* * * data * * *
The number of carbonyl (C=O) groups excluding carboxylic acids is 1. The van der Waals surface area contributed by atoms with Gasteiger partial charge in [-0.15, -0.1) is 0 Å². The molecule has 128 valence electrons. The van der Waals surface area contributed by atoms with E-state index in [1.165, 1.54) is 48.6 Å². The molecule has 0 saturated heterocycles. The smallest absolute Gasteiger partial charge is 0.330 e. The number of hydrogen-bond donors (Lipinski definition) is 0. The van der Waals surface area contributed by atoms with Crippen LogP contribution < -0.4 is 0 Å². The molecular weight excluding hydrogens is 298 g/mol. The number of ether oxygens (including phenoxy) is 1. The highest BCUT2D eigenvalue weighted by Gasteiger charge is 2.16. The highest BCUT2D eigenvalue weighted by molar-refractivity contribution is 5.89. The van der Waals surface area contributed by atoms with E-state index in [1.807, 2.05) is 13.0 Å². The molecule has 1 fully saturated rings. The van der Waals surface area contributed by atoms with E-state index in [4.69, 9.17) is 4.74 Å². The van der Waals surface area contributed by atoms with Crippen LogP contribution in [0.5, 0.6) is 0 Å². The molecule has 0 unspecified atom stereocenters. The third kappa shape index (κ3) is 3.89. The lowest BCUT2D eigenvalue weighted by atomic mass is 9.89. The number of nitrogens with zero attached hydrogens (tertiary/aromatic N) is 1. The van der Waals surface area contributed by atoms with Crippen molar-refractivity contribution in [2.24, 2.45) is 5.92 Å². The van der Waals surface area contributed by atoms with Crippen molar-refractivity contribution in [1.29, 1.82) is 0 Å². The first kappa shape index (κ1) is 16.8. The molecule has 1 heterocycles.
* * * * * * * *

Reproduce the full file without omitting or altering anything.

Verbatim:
The number of carbonyl (C=O) groups excluding carboxylic acids is 1. The van der Waals surface area contributed by atoms with Gasteiger partial charge in [-0.15, -0.1) is 0 Å². The molecule has 128 valence electrons. The van der Waals surface area contributed by atoms with E-state index in [1.165, 1.54) is 48.6 Å². The molecule has 0 saturated heterocycles. The smallest absolute Gasteiger partial charge is 0.330 e. The number of hydrogen-bond donors (Lipinski definition) is 0. The van der Waals surface area contributed by atoms with Crippen LogP contribution < -0.4 is 0 Å². The molecular weight excluding hydrogens is 298 g/mol. The number of ether oxygens (including phenoxy) is 1. The highest BCUT2D eigenvalue weighted by Gasteiger charge is 2.16. The highest BCUT2D eigenvalue weighted by molar-refractivity contribution is 5.89. The van der Waals surface area contributed by atoms with E-state index in [1.807, 2.05) is 13.0 Å². The molecule has 1 fully saturated rings. The van der Waals surface area contributed by atoms with E-state index in [4.69, 9.17) is 4.74 Å². The van der Waals surface area contributed by atoms with Crippen LogP contribution in [0.5, 0.6) is 0 Å². The molecule has 0 unspecified atom stereocenters. The third kappa shape index (κ3) is 3.89. The lowest BCUT2D eigenvalue weighted by atomic mass is 9.89. The number of nitrogens with zero attached hydrogens (tertiary/aromatic N) is 1. The van der Waals surface area contributed by atoms with Crippen molar-refractivity contribution in [2.24, 2.45) is 5.92 Å². The van der Waals surface area contributed by atoms with Crippen molar-refractivity contribution in [1.29, 1.82) is 0 Å². The first kappa shape index (κ1) is 16.8. The molecule has 1 heterocycles.